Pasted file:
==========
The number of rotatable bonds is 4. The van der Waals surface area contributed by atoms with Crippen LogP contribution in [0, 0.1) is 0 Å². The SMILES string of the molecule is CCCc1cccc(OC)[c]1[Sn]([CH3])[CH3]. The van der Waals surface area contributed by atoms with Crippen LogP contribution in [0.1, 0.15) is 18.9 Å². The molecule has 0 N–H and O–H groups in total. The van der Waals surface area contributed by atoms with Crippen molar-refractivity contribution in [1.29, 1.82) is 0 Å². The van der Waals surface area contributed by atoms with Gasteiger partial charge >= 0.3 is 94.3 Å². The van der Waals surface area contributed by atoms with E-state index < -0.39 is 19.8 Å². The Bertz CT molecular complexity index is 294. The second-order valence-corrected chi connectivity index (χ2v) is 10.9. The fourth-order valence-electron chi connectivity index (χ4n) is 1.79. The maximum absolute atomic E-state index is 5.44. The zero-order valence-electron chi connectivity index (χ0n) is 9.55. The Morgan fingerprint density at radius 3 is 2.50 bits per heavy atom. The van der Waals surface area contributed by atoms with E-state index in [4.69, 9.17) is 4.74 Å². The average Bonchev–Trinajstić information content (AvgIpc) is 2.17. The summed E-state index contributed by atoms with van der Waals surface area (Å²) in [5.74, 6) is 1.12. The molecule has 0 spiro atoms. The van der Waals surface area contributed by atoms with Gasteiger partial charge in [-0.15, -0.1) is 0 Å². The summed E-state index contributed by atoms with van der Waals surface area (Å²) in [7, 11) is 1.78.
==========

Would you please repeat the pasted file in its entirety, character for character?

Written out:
The number of rotatable bonds is 4. The van der Waals surface area contributed by atoms with Crippen LogP contribution in [0, 0.1) is 0 Å². The SMILES string of the molecule is CCCc1cccc(OC)[c]1[Sn]([CH3])[CH3]. The van der Waals surface area contributed by atoms with Crippen LogP contribution in [0.1, 0.15) is 18.9 Å². The molecule has 0 N–H and O–H groups in total. The van der Waals surface area contributed by atoms with Crippen molar-refractivity contribution in [1.29, 1.82) is 0 Å². The van der Waals surface area contributed by atoms with Gasteiger partial charge >= 0.3 is 94.3 Å². The van der Waals surface area contributed by atoms with E-state index < -0.39 is 19.8 Å². The Bertz CT molecular complexity index is 294. The second-order valence-corrected chi connectivity index (χ2v) is 10.9. The fourth-order valence-electron chi connectivity index (χ4n) is 1.79. The maximum absolute atomic E-state index is 5.44. The zero-order valence-electron chi connectivity index (χ0n) is 9.55. The Morgan fingerprint density at radius 3 is 2.50 bits per heavy atom. The van der Waals surface area contributed by atoms with E-state index in [4.69, 9.17) is 4.74 Å². The average Bonchev–Trinajstić information content (AvgIpc) is 2.17. The summed E-state index contributed by atoms with van der Waals surface area (Å²) in [5.74, 6) is 1.12. The molecule has 0 spiro atoms. The van der Waals surface area contributed by atoms with Gasteiger partial charge in [-0.15, -0.1) is 0 Å². The summed E-state index contributed by atoms with van der Waals surface area (Å²) in [7, 11) is 1.78.